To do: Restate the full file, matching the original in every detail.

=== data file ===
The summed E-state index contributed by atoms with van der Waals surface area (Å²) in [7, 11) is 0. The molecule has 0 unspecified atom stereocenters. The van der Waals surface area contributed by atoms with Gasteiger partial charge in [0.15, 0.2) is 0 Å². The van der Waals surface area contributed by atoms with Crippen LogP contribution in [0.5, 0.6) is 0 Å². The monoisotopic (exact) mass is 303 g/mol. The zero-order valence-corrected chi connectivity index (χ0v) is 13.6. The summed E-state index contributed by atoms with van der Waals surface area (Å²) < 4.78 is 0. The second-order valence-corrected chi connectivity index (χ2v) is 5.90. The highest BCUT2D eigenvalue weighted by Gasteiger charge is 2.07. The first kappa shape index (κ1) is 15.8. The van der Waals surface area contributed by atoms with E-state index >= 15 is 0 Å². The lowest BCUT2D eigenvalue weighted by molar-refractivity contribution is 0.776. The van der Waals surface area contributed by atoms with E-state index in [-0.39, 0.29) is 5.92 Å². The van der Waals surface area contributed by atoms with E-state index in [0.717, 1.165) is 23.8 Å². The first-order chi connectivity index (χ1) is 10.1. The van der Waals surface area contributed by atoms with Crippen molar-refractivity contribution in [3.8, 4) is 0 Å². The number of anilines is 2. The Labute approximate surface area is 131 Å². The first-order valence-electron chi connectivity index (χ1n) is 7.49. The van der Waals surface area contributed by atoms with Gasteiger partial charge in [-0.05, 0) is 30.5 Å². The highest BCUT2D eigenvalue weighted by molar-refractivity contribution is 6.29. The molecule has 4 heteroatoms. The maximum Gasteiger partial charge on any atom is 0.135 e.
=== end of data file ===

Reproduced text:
The summed E-state index contributed by atoms with van der Waals surface area (Å²) in [7, 11) is 0. The molecule has 0 unspecified atom stereocenters. The van der Waals surface area contributed by atoms with Gasteiger partial charge in [0.15, 0.2) is 0 Å². The van der Waals surface area contributed by atoms with Crippen LogP contribution in [0.5, 0.6) is 0 Å². The monoisotopic (exact) mass is 303 g/mol. The zero-order valence-corrected chi connectivity index (χ0v) is 13.6. The summed E-state index contributed by atoms with van der Waals surface area (Å²) < 4.78 is 0. The second-order valence-corrected chi connectivity index (χ2v) is 5.90. The highest BCUT2D eigenvalue weighted by Gasteiger charge is 2.07. The first kappa shape index (κ1) is 15.8. The van der Waals surface area contributed by atoms with E-state index >= 15 is 0 Å². The lowest BCUT2D eigenvalue weighted by molar-refractivity contribution is 0.776. The van der Waals surface area contributed by atoms with E-state index in [-0.39, 0.29) is 5.92 Å². The van der Waals surface area contributed by atoms with E-state index in [0.717, 1.165) is 23.8 Å². The first-order chi connectivity index (χ1) is 10.1. The van der Waals surface area contributed by atoms with Crippen molar-refractivity contribution in [3.8, 4) is 0 Å². The number of anilines is 2. The Labute approximate surface area is 131 Å². The first-order valence-electron chi connectivity index (χ1n) is 7.49. The van der Waals surface area contributed by atoms with Gasteiger partial charge in [-0.05, 0) is 30.5 Å². The highest BCUT2D eigenvalue weighted by molar-refractivity contribution is 6.29. The molecule has 4 heteroatoms. The maximum Gasteiger partial charge on any atom is 0.135 e.